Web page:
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Math Help - using sin & cos rules help please

  1. #1
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    using sin & cos rules help please

    I have this q, i have drawn the diagram for it but am unsure to how to sove it...
    A tower 60m heigh stands on top of a hill. from a point on the ground at sea level, the angles of elevation of the top & bottom of the tower are 49degree and 37degree respectively. find the height of the hill.

    I tried the hyp x =60/12 for the angles and found this for the height and tower but took 60 of for the tower, but i dont understand what i did ,but i also got the wrong answer

    Thank you
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  2. #2
    Senior Member topher0805's Avatar
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    You will have two formulas.Notice that you have to add the height of the hill (x) to 60 in order to use 49 degrees as your angle. For your equation with 37 degrees as your angle, your opposite side will just be x.

    Use tangent so that you are using a common adjacent side:

    \tan 49 = \frac {60+x}{adjacent}<br />

    and:

    \tan 37 = \frac {x}{adjacent}

    Isolate adjacent in the second equation:

    adjacent = \frac {x}{\tan 37}

    Sub it into the first equation:

    \tan 49 = \frac {60+x}{\frac {x}{\tan 37}}

    Now solve for x !

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  3. #3
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    Just wondered if you couls explain this a little bit more please, as i dont fully understand where you have got the tan eqn from. Also i dont know where to go with finding x.....thank you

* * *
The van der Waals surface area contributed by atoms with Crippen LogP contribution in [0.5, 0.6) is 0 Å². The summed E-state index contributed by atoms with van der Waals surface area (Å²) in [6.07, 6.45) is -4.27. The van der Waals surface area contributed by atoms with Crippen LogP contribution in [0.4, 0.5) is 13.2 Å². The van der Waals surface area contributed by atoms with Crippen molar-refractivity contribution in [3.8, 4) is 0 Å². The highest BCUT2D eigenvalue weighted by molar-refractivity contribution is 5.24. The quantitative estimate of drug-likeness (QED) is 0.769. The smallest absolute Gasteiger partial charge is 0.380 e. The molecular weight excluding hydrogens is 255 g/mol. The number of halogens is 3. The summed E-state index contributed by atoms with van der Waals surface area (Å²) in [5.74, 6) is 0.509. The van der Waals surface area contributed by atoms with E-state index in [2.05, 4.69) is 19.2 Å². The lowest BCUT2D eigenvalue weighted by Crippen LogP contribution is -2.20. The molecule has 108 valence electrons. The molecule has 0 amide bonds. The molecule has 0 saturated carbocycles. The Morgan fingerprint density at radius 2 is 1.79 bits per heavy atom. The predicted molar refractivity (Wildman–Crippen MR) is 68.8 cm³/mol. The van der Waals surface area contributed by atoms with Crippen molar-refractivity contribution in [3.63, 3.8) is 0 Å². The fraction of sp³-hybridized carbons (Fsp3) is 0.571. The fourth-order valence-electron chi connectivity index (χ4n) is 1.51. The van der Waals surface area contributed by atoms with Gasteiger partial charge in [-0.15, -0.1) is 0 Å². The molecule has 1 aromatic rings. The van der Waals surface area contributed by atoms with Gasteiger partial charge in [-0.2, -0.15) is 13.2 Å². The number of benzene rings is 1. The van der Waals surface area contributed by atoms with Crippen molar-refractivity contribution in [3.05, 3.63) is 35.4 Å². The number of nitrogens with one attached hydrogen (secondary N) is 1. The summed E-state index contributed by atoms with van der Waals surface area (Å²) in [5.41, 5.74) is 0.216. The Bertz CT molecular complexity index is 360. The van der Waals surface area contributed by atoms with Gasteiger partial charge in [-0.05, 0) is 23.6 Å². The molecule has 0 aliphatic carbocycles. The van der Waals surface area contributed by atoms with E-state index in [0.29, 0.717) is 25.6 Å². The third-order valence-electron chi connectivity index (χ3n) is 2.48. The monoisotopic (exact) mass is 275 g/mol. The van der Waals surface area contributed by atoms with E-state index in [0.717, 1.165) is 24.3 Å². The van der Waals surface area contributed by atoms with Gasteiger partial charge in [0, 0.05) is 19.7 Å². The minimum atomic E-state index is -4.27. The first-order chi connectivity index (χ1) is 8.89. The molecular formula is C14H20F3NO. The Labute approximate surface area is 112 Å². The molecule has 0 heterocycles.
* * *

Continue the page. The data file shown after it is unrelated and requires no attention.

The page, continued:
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  4. #4
    Senior Member topher0805's Avatar
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    To solve a question like this what you need is common sides. I created two equations that have sides in common in order to solve for x.

    To create my first equation, I knew that I wanted the distance from the point on the ground at sea level to the base of the hill to be in both equations because it would be the same in both. I also knew that I wanted to involve x in both equations somehow. I know that tangent is equal to opposite over adjacent, and that the angle 49 is to the top of the tower, and from this I derived:

    \tan 49 = \frac {60+x}{adjacent}

    My second equation was only to the top of the hill, and only 37 degrees so I derived this formula:

    \tan 37 = \frac {x}{adjacent}

    Then I simply isolated the adjacent side(as it is unknown) in one of my equations and plugged it into the other in order to solve for x.

    To solve for x, multiply both sides by \frac {x}{\tan 37} and then it will be easy.
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